Peter Berg reportedly (unofficially) struck a deal with Universal Pictures back in 2010, so that he would first direct the studio’s Battleship board game movie adaptation before moving ahead with his preferred armed forces movie of choice: Lone Survivor, an adaptation of the non-fiction book by former Navy SEAL Marcus Luttrell.
Now that the aforementioned Hasbro board game-based project is all ready to set sail (pun intended) in theaters this summer, Berg is turning his attention to Lone Survivor. He’s long been planning to re-team with Battleship star Taylor Kitsch on the film; now, reports are in that A-lister Mark Wahlberg and popular character actor Ben Foster (The Messenger) have likewise begun negotiations to star in Berg’s adaptation.
Luttrell’s original book is fully-titled “Lone Survivor: The Eyewitness Account of Operation Redwing and the Lost Heroes of SEAL Team 10”. Berg wrote the script adaptation after spending a month being embedded with a SEAL team in Iraq (for research purposes) and has described the true story to Deadline as follows:
“[SEAL Team 10’s mission] was similar to the assassination mission that got [Osama] bin Laden, but things got complicated when they ran into three kids and an old man [in Afghanistan]. Under the rules of engagement, they could have killed them, but they decided to let them go and take their chances, even though they knew these people would likely talk.”
That decision proved to be the catalyst for an assault by some 250 Taliban soldiers who sought to take out the members of SEAL Team 10; it’s not a spoiler to say that only one member of the team made it out alive (hence the original book’s title). Berg has also revealed that his adaptation of Lone Survivor will focus primarily on four members of the team – with Wahlberg slated to portray Luttrell.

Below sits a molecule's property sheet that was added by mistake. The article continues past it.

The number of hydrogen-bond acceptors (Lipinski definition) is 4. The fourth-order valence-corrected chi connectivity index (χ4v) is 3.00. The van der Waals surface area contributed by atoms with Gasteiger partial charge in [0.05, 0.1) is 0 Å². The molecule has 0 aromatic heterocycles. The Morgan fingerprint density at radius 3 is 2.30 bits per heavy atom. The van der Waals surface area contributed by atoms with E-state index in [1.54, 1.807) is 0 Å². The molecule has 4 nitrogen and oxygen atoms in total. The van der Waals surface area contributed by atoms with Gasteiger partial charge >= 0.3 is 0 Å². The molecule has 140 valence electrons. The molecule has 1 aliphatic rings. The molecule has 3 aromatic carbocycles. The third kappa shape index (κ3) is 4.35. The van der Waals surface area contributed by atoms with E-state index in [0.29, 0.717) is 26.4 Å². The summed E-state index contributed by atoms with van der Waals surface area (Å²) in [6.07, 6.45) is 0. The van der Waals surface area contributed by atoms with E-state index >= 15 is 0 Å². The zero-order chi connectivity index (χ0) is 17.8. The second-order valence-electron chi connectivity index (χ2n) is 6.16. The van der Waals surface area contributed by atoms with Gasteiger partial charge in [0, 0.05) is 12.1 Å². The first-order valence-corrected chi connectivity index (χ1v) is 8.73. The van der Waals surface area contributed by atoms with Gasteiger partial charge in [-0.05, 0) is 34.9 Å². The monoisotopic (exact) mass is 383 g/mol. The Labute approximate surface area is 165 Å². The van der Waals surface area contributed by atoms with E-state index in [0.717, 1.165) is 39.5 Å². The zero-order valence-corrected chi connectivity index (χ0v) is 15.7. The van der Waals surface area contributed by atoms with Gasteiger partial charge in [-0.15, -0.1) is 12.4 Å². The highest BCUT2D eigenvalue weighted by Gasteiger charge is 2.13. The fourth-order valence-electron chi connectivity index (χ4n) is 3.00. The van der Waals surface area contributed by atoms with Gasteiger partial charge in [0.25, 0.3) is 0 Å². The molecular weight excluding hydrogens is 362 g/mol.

Berg’s planned vision for Lone Survivor is already prompting comparisons to Ridley Scott’s Black Hawk Down, both in terms of its narrative structure and how the former is likewise expect to offer a pretty accurate portrayal of military operation tactics (not to mention, the innate ugliness of combat). Lone Survivor won’t feature the vast ensemble cast that BHD does, though, and the overall scale of the story is comparatively smaller.
When Berg last worked in the “Middle Eastern war” genre, the result was 2007’s The Kingdom: a moderately well-received flick that was widely admired for its action sequences, but criticized for being somewhat formulaic and predictable from a storytelling perspective. If nothing else, Lone Survivor should play more to Berg’s strengths as a Michael Bay-esque director (ie. someone who excels foremost at creating visceral thrills).
Lone Survivor will also be the third cinematic vehicle depicting SEALs in action to hit theaters in recent times, after the recently-released Act of Valor and the upcoming (still) untitled Black Ops thriller from Oscar-winner Kathryn Bigelow (The Hurt Locker). It will be interesting to see which one of these three titles ultimately proves the most successful, as far as both box office glory and critical acclaim goes.
Principal photography on Lone Survivor is tentatively expected to get underway by Fall 2012.